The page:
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The Family Chao


The Family Chao

Lan Samantha Chang’s new novel, THE FAMILY CHAO, opens on what should be a festive occasion. It’s Christmas, and the three Chao sons are returning home to the small town of Haven, Wisconsin. Their parents, Winnie and Leo, have owned and operated Haven’s only Chinese restaurant for the past three-and-a-half decades.

Youngest son James, a freshman in college, is also everyone’s favorite; a natural peacemaker, he tries hard to gloss over the conflicts at the center of his family’s other relationships. Middle son Ming is a big shot, having moved to New York City and become determined to distance himself as much as possible from both his family and Haven, where he was bullied incessantly by his white schoolmates while he was growing up. Oldest son Dagou once tried to leave Haven, but after a failed career as a musician, he returned home, helping Leo run the restaurant.

"Mouthwatering in more ways than one, THE FAMILY CHAO is a literary mystery that readers can sink their teeth into."

But this is no ordinary holiday celebration, as readers soon learn. It turns out that shortly after James left for college, Winnie --- finally fed up with Leo’s long history of drinking and extramarital affairs --- has moved out of the house. This longtime meat-lover (red-cooked pork was her specialty at the restaurant) and devout Christian has moved into the local Buddhist spiritual center and become a vegetarian. It also turns out that Dagou’s return to Haven has been far from peaceful; he’s broken off his engagement to his longtime fiancée, Katherine (though that’s news to her), in order to rekindle a relationship with Brenda, his high school flame.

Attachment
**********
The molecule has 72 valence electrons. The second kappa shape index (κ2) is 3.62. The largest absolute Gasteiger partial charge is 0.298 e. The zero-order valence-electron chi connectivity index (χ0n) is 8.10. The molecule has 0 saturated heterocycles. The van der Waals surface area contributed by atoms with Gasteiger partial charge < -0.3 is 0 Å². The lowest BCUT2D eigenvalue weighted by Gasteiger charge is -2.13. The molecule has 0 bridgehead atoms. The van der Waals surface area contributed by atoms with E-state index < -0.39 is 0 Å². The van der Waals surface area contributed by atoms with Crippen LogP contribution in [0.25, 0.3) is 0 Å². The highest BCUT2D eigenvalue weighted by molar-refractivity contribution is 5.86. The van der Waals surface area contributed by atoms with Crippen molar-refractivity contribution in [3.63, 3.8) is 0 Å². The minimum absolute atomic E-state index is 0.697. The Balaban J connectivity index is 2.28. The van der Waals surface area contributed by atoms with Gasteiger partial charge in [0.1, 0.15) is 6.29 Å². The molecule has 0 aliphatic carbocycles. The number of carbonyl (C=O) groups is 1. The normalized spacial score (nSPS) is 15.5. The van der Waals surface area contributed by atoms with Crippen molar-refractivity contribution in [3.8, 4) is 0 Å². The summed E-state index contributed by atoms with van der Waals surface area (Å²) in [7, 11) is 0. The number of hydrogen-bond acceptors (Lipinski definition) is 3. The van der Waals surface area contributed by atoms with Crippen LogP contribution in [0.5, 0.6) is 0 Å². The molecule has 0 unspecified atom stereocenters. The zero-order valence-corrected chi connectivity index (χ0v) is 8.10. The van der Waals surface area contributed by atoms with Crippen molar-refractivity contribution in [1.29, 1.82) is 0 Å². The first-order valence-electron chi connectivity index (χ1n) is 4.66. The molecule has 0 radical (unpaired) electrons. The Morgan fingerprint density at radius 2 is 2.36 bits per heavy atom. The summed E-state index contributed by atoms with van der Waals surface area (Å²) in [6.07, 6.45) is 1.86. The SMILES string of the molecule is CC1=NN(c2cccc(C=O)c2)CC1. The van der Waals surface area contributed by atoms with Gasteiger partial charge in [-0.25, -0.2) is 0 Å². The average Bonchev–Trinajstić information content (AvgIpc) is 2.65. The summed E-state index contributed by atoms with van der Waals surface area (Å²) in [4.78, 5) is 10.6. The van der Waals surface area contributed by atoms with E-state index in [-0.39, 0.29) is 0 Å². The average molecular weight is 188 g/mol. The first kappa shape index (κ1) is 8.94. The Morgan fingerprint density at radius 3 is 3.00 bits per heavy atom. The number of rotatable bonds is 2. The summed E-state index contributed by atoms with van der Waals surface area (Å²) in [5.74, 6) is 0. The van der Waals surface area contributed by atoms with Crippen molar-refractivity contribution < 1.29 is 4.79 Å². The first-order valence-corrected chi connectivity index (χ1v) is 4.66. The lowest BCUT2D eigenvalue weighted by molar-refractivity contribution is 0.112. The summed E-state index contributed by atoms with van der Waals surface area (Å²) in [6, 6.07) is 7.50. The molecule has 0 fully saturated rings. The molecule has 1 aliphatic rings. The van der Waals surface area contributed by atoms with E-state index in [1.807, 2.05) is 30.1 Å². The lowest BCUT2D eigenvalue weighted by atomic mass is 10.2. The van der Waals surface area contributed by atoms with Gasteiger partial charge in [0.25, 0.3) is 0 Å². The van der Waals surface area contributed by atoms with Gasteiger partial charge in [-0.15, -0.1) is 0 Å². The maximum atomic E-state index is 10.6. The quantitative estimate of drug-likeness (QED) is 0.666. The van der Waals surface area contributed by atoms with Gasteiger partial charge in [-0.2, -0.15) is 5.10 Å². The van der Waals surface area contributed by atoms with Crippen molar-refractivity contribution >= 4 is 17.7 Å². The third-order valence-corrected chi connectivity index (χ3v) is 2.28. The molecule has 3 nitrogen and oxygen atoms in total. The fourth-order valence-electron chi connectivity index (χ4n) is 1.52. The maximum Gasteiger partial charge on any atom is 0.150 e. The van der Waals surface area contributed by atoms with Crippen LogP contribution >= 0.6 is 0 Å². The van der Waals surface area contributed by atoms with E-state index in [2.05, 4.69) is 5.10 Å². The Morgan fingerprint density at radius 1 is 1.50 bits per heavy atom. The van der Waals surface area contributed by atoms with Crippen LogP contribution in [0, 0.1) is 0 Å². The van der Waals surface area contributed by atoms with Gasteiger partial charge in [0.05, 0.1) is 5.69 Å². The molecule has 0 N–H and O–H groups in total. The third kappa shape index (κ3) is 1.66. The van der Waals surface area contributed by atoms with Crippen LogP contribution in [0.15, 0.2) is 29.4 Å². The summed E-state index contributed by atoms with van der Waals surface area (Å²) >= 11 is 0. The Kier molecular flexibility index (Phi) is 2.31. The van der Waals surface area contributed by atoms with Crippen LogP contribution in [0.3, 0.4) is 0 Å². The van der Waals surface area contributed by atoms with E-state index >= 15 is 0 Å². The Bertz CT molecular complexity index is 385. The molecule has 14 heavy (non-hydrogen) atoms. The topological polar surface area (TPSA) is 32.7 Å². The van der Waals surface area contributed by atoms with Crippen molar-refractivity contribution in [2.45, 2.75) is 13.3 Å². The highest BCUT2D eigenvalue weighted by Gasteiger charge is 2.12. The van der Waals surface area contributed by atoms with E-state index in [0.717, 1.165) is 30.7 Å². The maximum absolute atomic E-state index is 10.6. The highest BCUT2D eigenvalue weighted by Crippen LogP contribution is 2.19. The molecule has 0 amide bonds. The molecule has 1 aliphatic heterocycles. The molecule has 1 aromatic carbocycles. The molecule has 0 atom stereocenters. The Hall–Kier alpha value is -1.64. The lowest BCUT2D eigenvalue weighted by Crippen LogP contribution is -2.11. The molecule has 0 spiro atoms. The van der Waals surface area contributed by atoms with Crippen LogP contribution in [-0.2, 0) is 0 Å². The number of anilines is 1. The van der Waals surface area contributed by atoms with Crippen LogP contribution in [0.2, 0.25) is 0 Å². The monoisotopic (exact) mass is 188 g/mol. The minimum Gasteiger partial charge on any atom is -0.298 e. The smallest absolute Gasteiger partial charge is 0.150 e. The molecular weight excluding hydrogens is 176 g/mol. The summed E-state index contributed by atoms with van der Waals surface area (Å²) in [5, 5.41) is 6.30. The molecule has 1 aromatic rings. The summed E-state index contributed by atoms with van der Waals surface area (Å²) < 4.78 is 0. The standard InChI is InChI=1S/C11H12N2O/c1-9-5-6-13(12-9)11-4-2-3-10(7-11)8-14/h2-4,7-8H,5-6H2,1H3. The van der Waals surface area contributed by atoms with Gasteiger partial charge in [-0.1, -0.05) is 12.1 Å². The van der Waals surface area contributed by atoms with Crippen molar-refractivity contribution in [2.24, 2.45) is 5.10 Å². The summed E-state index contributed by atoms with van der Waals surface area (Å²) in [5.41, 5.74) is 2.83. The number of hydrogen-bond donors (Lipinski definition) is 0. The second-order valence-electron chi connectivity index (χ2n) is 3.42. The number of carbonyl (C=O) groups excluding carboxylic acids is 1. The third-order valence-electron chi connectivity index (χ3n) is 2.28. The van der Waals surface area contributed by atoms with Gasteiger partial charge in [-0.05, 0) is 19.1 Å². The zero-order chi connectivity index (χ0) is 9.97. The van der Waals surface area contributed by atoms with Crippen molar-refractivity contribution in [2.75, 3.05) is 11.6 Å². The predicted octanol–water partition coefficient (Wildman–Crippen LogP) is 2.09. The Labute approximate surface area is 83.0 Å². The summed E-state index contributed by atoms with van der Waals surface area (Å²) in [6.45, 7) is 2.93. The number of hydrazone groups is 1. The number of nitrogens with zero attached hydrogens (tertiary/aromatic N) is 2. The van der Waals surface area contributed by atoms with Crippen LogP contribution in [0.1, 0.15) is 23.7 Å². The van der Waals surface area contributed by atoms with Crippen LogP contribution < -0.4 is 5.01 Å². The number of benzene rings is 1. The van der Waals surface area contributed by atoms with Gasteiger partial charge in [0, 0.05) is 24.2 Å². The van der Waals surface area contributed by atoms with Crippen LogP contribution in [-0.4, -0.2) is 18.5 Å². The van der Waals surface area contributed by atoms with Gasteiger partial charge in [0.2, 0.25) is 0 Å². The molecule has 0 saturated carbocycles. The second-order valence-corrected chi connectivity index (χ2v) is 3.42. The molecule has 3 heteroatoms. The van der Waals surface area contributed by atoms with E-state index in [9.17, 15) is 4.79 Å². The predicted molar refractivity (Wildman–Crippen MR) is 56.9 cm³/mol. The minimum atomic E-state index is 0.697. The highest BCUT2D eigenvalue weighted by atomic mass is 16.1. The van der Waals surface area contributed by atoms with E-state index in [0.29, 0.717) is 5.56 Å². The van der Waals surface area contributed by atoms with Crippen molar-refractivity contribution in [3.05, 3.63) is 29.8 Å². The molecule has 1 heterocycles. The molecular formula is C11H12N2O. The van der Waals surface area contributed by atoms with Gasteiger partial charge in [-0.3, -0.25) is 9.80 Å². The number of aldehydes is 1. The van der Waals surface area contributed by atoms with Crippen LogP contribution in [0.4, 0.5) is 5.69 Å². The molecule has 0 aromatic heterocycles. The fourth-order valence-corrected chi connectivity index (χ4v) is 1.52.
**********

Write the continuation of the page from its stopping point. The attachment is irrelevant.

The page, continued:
As the novel opens, Dagou has called the family to the spiritual center, with the purpose of confronting Leo and demanding that he keep his one-time promise to make him an equal partner in the family business. Unbeknownst to (most of) the family, Dagou has gotten himself into serious financial trouble, which significantly raises the stakes for him --- and for the elaborate Christmas dinner celebration he’s planning at the restaurant. And then there’s that bag of money floating around.

If you’ve ever read Dostoevsky’s THE BROTHERS KARAMAZOV, you might recognize some of the outlines of this plot. But even those who haven’t brushed up on their Russian literature in a while will find plenty to appreciate in Chang’s remix of this classic novel. As one might expect, tragedy ensues, and much of the book’s second half takes place in the courtroom, complete with revelations, family secrets and more than one betrayal.

The setting and characters offer plenty of space in which Chang can explore the multiple pressures brought to bear on the children of Asian immigrants growing up in a small Midwestern town --- from their family’s expectations regarding filial piety to local prejudices to a feeling of estrangement from one’s culture of origin. It is also suffused with humor, much of it ironic, and delicious descriptions of Chinese food.

Mouthwatering in more ways than one, THE FAMILY CHAO is a literary mystery that readers can sink their teeth into.

Reviewed by Norah Piehl on February 11, 2022

The Family Chao
by Lan Samantha Chang